Doctors commonly prescribe Vesicare, a commercial form of the medication solifenacin, to treat the symptoms of overactive bladder, or urge incontinence. It belongs to a class of drugs called anticholinergics, which work by relaxing smooth muscle tissue. Individuals who cannot take Vesicare may choose from several drug and non-drug alternative treatments.
If you cannot use solifenacin but can tolerate other anticholinergics, your doctor may prescribe any one of several medications. According to the U.S. National Library of Medicine, potential alternatives include tolterodine (Detrol), darifenacin (Enablex), oxybutynin (Ditropan, Oxytrol) and trospium (Sanctura). Your doctor can help you determine which of these medications may work best for you. You may need to avoid all anticholinergics if pregnant, or if you suffer from narrow-angle glaucoma, as well as a number of kidney, stomach, urinary or liver disorders.
Your doctor may also prescribe tricyclic antidepressant medications, which inactivate your smooth bladder muscles in addition to their antidepressant effects. Potential alternatives include imipramine (Tofranil) and doxepin (Adapin, Sinequan). Additionally, if you are female, your doctor may prescribe low-dose topical estrogen to strengthen tissue in the areas surrounding your urethra and vagina. Treatment may come in the form of cream, a patch or a vaginal ring.
Look for several non-drug alternatives to treat your overactive bladder. Engage in bladder retraining, a technique designed to refamiliarize you with the physical details of filling and emptying your bladder. In addition to gaining awareness of the daily patterns of your incontinence, learn to empty your bladder only at certain scheduled times, and consciously avoid urinating outside of this schedule.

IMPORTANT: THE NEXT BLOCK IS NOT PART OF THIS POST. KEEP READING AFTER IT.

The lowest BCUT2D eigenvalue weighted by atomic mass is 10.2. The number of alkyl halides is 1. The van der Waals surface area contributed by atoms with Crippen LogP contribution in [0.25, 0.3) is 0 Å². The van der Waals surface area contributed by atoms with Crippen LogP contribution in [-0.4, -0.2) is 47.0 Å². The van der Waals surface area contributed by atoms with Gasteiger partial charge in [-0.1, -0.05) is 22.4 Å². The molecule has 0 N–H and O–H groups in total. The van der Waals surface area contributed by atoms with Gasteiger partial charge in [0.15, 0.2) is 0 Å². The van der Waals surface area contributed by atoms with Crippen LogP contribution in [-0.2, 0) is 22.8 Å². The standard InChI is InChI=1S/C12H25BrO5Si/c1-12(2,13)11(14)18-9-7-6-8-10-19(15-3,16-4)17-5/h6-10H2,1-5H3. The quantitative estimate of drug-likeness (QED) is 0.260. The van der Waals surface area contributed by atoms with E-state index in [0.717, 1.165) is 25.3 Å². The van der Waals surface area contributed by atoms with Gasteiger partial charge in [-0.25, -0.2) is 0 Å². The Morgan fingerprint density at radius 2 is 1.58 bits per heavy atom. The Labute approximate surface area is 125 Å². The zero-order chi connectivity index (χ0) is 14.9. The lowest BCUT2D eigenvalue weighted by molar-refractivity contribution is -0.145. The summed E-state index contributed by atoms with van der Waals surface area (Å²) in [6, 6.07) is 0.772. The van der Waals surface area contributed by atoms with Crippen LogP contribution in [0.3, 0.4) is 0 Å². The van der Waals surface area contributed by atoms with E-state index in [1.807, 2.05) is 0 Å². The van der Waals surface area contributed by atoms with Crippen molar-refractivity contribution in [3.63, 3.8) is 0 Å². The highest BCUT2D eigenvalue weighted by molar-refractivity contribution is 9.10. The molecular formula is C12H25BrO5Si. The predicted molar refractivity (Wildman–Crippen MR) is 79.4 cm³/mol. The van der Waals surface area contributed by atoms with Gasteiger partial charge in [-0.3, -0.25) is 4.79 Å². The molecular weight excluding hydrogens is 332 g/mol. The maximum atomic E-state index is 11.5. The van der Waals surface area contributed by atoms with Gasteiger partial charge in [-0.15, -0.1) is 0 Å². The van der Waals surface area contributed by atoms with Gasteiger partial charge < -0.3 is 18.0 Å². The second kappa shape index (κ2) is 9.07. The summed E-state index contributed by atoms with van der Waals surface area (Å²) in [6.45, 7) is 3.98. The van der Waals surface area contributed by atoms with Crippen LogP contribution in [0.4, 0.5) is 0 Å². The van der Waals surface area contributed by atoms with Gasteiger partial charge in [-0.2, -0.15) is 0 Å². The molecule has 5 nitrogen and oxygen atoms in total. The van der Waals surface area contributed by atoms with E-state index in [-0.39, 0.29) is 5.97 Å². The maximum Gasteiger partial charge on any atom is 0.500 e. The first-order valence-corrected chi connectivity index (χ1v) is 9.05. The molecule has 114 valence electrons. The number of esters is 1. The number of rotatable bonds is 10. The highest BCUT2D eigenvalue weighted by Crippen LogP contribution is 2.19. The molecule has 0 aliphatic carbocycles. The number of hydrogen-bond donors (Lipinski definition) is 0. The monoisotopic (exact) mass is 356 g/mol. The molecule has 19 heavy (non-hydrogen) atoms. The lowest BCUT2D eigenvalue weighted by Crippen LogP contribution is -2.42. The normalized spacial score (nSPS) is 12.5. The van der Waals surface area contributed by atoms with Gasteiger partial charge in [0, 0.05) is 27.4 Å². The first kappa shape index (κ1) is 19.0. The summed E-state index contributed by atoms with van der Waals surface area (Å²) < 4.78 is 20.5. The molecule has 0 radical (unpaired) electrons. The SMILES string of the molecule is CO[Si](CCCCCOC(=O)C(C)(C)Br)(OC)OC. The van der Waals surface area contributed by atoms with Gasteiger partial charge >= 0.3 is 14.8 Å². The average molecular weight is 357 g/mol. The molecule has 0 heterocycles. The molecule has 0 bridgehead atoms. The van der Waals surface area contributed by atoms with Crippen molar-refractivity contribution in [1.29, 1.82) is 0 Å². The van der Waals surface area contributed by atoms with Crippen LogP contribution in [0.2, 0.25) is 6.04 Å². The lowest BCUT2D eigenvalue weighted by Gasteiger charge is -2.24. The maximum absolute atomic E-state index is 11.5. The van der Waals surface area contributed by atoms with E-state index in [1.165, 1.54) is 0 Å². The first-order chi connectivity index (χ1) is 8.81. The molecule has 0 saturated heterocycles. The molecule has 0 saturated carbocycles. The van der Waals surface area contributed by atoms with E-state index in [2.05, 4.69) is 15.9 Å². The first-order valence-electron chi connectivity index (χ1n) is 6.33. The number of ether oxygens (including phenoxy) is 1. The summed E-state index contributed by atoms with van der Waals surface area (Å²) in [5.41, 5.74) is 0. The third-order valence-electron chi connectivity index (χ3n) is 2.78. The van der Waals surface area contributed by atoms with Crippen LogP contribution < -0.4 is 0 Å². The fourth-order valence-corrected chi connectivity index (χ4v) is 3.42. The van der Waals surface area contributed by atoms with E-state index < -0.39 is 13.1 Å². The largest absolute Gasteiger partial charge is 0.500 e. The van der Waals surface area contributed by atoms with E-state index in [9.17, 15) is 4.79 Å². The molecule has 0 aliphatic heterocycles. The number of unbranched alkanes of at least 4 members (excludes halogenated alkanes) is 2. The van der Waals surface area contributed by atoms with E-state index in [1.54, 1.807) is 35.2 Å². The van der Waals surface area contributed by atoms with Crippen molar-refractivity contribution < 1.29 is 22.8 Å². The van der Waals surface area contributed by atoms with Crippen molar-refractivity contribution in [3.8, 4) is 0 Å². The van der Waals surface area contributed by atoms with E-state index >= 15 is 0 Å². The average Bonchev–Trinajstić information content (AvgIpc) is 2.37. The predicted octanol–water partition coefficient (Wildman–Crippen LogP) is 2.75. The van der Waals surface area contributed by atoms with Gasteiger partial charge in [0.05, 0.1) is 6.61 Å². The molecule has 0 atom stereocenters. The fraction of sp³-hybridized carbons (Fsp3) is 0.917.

Help curb your incontinence by strengthening the muscles of your pelvic floor, which help control the flow of urine. Use a certain set of internal movements, called Kegel exercises, for this purpose. Consult your doctor to learn the details of these exercises, and to establish an appropriate exercise program.
Your doctor may use biofeedback and electrical stimulation used in combination with both bladder retraining and Kegel exercises. In biofeedback, your doctor will place a special sensor in your vagina or anus and use its output to measure the strength of your muscle contractions on a monitor. You will have the ability to view this monitor, and you can use it to learn when you properly contract and relaxing the muscles of your pelvic floor. In electrical stimulation, your doctor may use an anal or vaginal probe to send low-voltage electrical current to your pelvic floor muscles and encourage them to perform proper action.
If you have severe bladder symptoms or an unstable bladder, your doctor may consider you a candidate for a surgical procedure called augmentation cystoplasty, which involves adding a segment of your bowel to your bladder in order to increase your bladder's size and storage capacity. Consult your doctor or surgeon to learn the details of this procedure, as well as other potential alternatives to Vesicare use.